For many women, having a tubal ligation (also known as female sterilization or getting your "tubes tied") is a permanent way to manage your family size. Usually done once a woman feels that her family is complete, as much as 25% of women who have had the procedure end up changing their minds. If you have had your tubes tied but now regret your decision, you may want to consider having a tubal ligation reversal.
Tubal Reversal Surgery
Just as a tubal ligation is considered to be major surgery, so is a tubal reversal. Normally, this procedure takes two to three hours and is done under general anesthetic. In order to make your fallopian tubes functional again, the doctor will unclamp; reattach; remove any devices that may be blocking your tubes or place an implant into your fallopian tubes. This type of surgery does require a hospital stay of at least one night but you may need to remain in the hospital for as much as five days after the surgery. Once you leave the hospital, you can expect to completely recover from the procedure over the course of the next four to six weeks.
As with any type of major surgery, complications are always a possibility. Although they are rare, side effects of tubal ligation reversal surgery may include:
- Damage to the surrounding organs
- Complications due to anesthetic
Thanks to the advances made in microsurgery, though, it is possible for tubal reversals to be done in less than an hour on an outpatient basis. Additionally, only local anesthesia is necessary for this procedure. While this type of surgery is far less invasive than the traditional tubal ligation reversal surgery, thereby significantly reducing the risk of complications, the technology is still new and not widely practiced.
Are There Other Options?
Understandably, many women may think twice about having a tubal ligation reversal. Some women may consider having in vitro fertilization (IVF) instead of "untying" their tubes. Although this can seem like an easier option, it is important to note that undergoing IVF can also be quite taxing on your system.
IVF requires you to take hormonal medications in order to stimulate your egg follicles and help you produce several mature eggs instead of your usual one. Just before your eggs are naturally released, your fertility specialist will retrieve the mature eggs and combine them with a semen sample from your partner. Any fertilized eggs will then be left to develop for a few days before being transferred back to your uterus. The entire process, from beginning the medications to embryo transfer, can take anywhere from four to six weeks. On average, 35% of women undergoing IVF are able to conceive while 29% of women will have a live birth.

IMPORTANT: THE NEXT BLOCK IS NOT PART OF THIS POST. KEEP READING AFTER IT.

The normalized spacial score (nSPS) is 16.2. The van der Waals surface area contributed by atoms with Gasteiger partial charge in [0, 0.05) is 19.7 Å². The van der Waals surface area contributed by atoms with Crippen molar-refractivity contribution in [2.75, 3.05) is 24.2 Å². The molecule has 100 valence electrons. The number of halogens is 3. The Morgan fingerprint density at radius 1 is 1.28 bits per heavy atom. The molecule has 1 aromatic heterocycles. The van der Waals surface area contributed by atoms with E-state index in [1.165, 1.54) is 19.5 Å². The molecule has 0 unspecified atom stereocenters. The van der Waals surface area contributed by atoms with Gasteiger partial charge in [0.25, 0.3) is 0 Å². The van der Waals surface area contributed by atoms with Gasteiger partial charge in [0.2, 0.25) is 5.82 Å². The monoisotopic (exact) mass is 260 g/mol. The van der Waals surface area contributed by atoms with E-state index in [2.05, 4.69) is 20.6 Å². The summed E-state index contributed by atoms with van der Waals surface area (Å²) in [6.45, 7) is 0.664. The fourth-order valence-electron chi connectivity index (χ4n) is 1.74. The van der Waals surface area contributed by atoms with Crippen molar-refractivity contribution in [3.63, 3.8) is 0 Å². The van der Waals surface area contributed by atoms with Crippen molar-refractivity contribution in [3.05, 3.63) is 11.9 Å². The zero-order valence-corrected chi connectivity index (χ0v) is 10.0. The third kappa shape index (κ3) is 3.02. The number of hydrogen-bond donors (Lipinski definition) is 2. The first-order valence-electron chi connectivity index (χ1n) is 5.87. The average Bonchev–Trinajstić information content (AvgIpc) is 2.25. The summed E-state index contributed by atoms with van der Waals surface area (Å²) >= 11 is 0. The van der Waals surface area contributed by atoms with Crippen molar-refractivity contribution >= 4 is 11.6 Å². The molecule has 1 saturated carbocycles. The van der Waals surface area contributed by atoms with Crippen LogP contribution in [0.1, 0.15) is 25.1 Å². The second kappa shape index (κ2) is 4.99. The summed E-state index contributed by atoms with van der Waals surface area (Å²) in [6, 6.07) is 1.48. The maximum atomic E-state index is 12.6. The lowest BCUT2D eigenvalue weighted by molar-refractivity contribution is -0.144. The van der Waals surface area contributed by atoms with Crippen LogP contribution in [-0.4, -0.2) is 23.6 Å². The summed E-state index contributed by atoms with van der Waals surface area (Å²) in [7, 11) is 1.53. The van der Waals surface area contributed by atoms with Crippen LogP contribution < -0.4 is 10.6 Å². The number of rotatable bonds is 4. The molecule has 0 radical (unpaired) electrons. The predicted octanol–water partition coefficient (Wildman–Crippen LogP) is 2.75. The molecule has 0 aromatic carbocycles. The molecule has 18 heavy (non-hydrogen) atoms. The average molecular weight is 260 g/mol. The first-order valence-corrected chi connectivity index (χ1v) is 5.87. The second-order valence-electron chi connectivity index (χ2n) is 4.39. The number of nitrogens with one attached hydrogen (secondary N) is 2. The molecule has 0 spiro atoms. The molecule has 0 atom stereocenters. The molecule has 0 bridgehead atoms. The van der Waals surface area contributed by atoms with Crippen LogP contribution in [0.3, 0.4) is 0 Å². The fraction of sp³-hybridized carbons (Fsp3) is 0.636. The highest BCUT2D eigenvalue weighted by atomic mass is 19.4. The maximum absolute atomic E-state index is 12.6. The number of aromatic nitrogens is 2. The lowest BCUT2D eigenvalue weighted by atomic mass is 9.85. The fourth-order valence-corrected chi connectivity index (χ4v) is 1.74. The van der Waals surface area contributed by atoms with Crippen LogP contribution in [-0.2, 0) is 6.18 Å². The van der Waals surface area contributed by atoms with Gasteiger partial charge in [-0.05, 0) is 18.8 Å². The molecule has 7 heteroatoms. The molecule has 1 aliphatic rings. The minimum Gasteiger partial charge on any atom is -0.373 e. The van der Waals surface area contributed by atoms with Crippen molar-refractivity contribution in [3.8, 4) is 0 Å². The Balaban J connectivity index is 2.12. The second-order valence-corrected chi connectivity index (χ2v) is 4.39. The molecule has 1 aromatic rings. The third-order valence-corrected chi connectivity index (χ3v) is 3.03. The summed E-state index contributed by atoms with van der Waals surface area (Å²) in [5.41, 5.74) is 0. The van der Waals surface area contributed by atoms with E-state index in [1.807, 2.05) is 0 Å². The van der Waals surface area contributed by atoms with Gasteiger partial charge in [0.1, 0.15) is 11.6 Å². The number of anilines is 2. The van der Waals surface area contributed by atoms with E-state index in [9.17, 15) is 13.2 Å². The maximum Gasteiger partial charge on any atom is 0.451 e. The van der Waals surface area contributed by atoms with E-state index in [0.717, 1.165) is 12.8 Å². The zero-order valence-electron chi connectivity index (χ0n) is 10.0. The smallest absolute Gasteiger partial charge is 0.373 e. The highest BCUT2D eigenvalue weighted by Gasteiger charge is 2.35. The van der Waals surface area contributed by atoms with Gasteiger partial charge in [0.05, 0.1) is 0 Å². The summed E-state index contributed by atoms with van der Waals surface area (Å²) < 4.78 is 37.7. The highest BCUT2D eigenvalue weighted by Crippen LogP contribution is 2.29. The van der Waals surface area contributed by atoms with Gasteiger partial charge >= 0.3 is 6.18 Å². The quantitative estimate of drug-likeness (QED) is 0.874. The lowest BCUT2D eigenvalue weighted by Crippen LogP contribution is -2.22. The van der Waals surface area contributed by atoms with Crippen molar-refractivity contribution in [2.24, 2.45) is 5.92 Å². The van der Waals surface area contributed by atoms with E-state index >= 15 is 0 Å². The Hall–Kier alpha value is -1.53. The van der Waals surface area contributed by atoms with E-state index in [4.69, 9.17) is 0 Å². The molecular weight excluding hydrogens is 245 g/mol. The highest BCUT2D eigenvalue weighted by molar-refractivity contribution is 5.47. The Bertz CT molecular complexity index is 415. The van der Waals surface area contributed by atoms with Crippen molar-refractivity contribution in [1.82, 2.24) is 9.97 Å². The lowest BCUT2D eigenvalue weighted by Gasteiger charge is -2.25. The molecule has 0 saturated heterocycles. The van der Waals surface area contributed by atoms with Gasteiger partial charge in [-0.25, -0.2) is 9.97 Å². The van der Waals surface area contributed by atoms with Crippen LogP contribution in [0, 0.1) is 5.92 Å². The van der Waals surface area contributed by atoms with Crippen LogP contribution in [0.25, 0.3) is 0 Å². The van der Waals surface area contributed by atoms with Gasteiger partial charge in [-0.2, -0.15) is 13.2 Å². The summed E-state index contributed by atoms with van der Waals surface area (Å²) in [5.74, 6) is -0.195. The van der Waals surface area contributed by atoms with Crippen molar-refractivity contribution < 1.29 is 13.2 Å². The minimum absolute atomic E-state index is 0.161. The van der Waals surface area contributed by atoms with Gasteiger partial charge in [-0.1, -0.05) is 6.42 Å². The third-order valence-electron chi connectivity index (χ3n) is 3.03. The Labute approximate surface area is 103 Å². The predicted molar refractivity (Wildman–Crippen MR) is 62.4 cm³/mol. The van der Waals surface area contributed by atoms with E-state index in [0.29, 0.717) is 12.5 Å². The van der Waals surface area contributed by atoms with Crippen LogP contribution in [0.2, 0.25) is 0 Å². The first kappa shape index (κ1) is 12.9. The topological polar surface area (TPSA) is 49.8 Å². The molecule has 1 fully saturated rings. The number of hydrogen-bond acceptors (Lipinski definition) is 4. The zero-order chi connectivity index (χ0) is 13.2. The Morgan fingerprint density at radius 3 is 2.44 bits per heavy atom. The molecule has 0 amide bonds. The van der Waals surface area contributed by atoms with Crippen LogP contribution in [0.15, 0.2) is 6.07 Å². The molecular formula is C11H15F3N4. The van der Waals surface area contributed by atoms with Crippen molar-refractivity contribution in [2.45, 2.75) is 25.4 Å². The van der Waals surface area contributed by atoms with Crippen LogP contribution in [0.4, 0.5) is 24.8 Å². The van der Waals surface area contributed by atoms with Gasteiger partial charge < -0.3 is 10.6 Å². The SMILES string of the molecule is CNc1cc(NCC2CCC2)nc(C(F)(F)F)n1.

Am I a Candidate for Tubal Reversal?
Not all women who have had a tubal ligation will be able to have the procedure reversed. During your initial assessment for the procedure, your fertility specialist will examine the current health of your fallopian tubes, most likely through laparoscopy. She will also look over the surgery and pathology reports from when you originally had the procedure done. Your specialist will also consider the following factors:
- How your tubal ligation was done (whether your fallopian tubes were cut, tied, cauterized or non-surgically blocked)
- At what point in your fallopian tubes the sterilization took place
- Just how much of your fallopian tube is left
- How healthy your fallopian tubes are
- Your age
Will I Get Pregnant?
Although pregnancy rates after a tubal reversal are significantly better than trying to conceive through IVF, having the procedure done does not guarantee that you will become pregnant.
Women under the age of 40 who have a tubal reversal through the traditional surgical methods have a 70% to 80% pregnancy success rate, with conception usually occurring during the first year after the procedure. Women who have microsurgery done have a slightly higher success rate, with about 90% of women becoming pregnant within one year of the procedure. However, tubal ligation success rates tend to decline with a woman’s age although they are still better than IVF pregnancy rates.
It is important to note, though, that having a tubal reversal does increase your risk of experiencing an ectopic pregnancy. Among the general population, about 1 in 100 women will experience an ectopic pregnancy. However, for women who have had a tubal reversal, this risk increases to about 5 in 100 women.
If you suspect that you are pregnant, make an appointment with your health care provider right away to ensure that you and your baby are healthy.